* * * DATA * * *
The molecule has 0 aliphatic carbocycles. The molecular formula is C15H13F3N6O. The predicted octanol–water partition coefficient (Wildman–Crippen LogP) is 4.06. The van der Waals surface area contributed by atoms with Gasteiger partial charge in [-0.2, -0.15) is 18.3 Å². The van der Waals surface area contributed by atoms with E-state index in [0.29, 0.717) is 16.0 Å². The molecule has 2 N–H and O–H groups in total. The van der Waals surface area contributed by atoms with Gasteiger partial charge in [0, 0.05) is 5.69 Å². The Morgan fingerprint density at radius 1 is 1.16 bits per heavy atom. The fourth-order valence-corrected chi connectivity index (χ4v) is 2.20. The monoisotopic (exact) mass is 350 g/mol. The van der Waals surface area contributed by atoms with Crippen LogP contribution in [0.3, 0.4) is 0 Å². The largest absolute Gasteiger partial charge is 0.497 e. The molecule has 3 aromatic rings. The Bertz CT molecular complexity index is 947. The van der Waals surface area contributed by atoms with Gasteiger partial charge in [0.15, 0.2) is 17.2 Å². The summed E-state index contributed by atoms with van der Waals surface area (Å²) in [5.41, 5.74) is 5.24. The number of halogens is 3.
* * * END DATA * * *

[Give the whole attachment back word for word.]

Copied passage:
The molecule has 0 aliphatic carbocycles. The molecular formula is C15H13F3N6O. The predicted octanol–water partition coefficient (Wildman–Crippen LogP) is 4.06. The van der Waals surface area contributed by atoms with Gasteiger partial charge in [-0.2, -0.15) is 18.3 Å². The van der Waals surface area contributed by atoms with E-state index in [0.29, 0.717) is 16.0 Å². The molecule has 2 N–H and O–H groups in total. The van der Waals surface area contributed by atoms with Gasteiger partial charge in [0, 0.05) is 5.69 Å². The Morgan fingerprint density at radius 1 is 1.16 bits per heavy atom. The fourth-order valence-corrected chi connectivity index (χ4v) is 2.20. The monoisotopic (exact) mass is 350 g/mol. The van der Waals surface area contributed by atoms with Crippen LogP contribution in [0.3, 0.4) is 0 Å². The largest absolute Gasteiger partial charge is 0.497 e. The molecule has 3 aromatic rings. The Bertz CT molecular complexity index is 947. The van der Waals surface area contributed by atoms with Gasteiger partial charge in [0.15, 0.2) is 17.2 Å². The summed E-state index contributed by atoms with van der Waals surface area (Å²) in [5.41, 5.74) is 5.24. The number of halogens is 3.